Women are meant to be seen and not heard.

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When Zozibini Tunzi was crowned Miss Universe, it was an especially joyous occasion for many black women and girls, who had their eyes glued on to their TV screen in suspense and in glee. But, nothing stole those hearts more than an answer which she gave encouraging the confidence of women and girls alike: “We should be given every opportunity…” the beauty queen said, ‘’ and that is what we should be teaching these young girls: to take up space. Nothing is as important as taking up space in society and cementing yourself.”

“Maybe it’s a good thing that women are meant to be seen and not heard. That way, they can’t hear us coming [for everything!]”

Immaculate Lwanga

The idea of cementing myself has been on my mind since I heard her say those words. I once heard that when men introduce themselves, they would start off with their name, go into detail about what they did professionally and then maybe include that they are a husband and or father. This was said to be the opposite to how women introduced themselves… name, their marital status, talking about their kids and should it come up, what they do professionally. Whether this is true or not I can’t say for sure, but it did have me wondering whether the current generation of women is that complacent with being seen and not heard or if they’ve changed the narrative of “being seen” all together?

It’s no secret that for years women have been seen as inferior by their male counterparts. Interestingly, the phrase “to be seen and not heard” coined in the 15th century by the English, was actually intended for women and not children. With this being my third (public) ‘In My Opinion’ piece, I have a feeling that you’ve gathered my advocacy for the female population, all that has to do with its advancement and our not-so-secret mandate to take over the world. With that said, I could easily enlighten you with facts around the wage gap, the constitutions and organizational cultures in many parts of the world, which ironically, still ensure women are still systematically oppressed etc. etc. etc.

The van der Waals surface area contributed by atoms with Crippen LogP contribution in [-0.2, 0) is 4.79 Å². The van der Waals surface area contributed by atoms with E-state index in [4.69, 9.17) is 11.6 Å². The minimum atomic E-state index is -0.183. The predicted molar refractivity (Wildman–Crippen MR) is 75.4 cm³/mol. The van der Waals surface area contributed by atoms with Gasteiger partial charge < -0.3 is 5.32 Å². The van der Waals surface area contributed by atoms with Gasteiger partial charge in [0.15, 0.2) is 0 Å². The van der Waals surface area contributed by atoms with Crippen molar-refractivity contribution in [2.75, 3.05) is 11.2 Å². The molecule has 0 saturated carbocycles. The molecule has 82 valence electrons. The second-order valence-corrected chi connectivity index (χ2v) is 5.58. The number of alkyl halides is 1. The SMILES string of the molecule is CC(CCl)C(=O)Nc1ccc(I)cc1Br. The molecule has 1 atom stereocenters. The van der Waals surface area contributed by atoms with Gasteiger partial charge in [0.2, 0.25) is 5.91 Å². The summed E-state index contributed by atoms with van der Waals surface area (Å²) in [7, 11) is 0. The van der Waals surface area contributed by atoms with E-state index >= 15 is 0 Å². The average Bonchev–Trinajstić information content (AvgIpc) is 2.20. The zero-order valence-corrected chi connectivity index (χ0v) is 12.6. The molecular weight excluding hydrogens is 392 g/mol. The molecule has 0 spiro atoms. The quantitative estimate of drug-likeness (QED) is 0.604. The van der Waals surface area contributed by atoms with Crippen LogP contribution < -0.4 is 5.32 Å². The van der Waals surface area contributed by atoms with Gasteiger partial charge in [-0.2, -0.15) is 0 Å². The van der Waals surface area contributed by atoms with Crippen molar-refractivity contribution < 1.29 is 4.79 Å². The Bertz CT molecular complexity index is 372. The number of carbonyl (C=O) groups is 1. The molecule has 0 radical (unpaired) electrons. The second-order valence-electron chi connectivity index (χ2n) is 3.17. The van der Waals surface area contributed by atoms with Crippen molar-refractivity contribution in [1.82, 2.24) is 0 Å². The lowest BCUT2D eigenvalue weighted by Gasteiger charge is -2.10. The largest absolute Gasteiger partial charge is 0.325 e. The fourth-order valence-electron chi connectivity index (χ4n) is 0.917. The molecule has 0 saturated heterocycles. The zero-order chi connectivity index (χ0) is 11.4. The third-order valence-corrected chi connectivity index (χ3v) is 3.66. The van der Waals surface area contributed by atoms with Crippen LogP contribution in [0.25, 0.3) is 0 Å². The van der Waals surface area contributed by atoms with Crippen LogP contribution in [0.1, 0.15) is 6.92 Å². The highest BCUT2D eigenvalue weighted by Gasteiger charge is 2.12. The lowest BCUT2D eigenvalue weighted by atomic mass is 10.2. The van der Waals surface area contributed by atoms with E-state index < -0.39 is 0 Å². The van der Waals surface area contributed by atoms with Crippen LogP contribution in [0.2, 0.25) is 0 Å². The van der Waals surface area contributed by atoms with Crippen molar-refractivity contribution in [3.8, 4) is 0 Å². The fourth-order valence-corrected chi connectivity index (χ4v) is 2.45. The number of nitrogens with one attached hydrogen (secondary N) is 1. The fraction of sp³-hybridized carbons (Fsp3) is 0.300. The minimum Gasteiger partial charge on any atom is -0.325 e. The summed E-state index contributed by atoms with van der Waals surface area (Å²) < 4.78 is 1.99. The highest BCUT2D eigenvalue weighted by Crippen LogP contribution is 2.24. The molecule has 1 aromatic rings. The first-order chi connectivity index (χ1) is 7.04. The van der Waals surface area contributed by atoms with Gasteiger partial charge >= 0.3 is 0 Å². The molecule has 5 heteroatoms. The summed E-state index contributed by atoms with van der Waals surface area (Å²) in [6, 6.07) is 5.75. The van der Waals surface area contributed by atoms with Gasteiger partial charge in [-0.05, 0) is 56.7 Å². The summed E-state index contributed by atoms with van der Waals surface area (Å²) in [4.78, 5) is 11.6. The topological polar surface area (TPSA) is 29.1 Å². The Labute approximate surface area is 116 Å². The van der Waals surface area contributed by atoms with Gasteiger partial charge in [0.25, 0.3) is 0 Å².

Instead, I thought I should shake things up a bit and give you some interesting facts that I recently came across…

  • Senior Director, Head of Africa at the World Economic Forum_ Elsie Kanza [A woman]
  • Vice President of Liberia _ Jewel Taylor [A woman]
  • CEO-designate of Bidvest Group_ Nompumelelo Madisa [A Woman]
  • Deputy Secretary-General of the United Nations and Chair of the United Nations Sustainable Development Group_ Amina J. Mohammed [A woman]
  • Executive Director, International Trade Centre_ Dorothy Tambo [A woman]
  • Fighter pilot, South Africa_ Major Mandisa Mfeka [A woman]
  • Deputy Minister of Information and Communication Technology, Namibia _ Emma Inamutila Theofelus [A 23 year old woman]
  • Vice-Chancellor, University of Cape Town_ Prof. Mamokgethi Phakeng [A woman]

… As if this little game of mine wasn’t fun enough, let me just end off with saying this: I do not take it for granted that different levels of economic advancement, social status’, development and cultural differences may all be a factor in how women advance within their respective countries. However, the opportunity for advancement is one that should not be denied in the first place.

I hope the current generation of women know that they have the right to take up space, but more importantly, continue to take up space. I hope as women, we don’t stop going for what we want. I hope we don’t shut up about the things we need and we have the mindful awareness to be appropriately selfish. “I think the most important thing we should be teaching young girls today is leadership. It’s something that has been lacking in young girls and women for a very long time. Not because we don’t want to, but because of what society has labelled women to be.” Zozibini Miss Universe Tunzi.


Maybe it’s a good thing that women are meant to be seen and not heard. That way, they can’t hear us coming [for everything!]

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